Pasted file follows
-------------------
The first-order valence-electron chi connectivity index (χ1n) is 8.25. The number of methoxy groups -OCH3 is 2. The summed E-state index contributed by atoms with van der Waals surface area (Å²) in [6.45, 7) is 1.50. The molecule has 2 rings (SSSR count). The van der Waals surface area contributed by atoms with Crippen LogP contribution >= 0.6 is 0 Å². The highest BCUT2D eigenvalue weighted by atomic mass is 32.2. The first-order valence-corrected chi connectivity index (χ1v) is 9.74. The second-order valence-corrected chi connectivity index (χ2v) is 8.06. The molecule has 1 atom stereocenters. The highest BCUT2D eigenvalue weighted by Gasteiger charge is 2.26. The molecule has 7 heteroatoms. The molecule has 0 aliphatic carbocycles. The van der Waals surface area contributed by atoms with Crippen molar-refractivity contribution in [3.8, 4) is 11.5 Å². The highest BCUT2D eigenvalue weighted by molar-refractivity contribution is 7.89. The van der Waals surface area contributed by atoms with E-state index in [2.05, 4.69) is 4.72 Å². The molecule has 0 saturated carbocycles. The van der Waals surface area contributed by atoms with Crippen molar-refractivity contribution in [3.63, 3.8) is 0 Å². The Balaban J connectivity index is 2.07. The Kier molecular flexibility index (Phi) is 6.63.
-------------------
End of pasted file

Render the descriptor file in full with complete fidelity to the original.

The first-order valence-electron chi connectivity index (χ1n) is 8.25. The number of methoxy groups -OCH3 is 2. The summed E-state index contributed by atoms with van der Waals surface area (Å²) in [6.45, 7) is 1.50. The molecule has 2 rings (SSSR count). The van der Waals surface area contributed by atoms with Crippen LogP contribution >= 0.6 is 0 Å². The highest BCUT2D eigenvalue weighted by atomic mass is 32.2. The first-order valence-corrected chi connectivity index (χ1v) is 9.74. The second-order valence-corrected chi connectivity index (χ2v) is 8.06. The molecule has 1 atom stereocenters. The highest BCUT2D eigenvalue weighted by Gasteiger charge is 2.26. The molecule has 7 heteroatoms. The molecule has 0 aliphatic carbocycles. The van der Waals surface area contributed by atoms with Crippen molar-refractivity contribution in [3.8, 4) is 11.5 Å². The highest BCUT2D eigenvalue weighted by molar-refractivity contribution is 7.89. The van der Waals surface area contributed by atoms with E-state index in [2.05, 4.69) is 4.72 Å². The molecule has 0 saturated carbocycles. The van der Waals surface area contributed by atoms with Crippen molar-refractivity contribution in [3.63, 3.8) is 0 Å². The Balaban J connectivity index is 2.07. The Kier molecular flexibility index (Phi) is 6.63.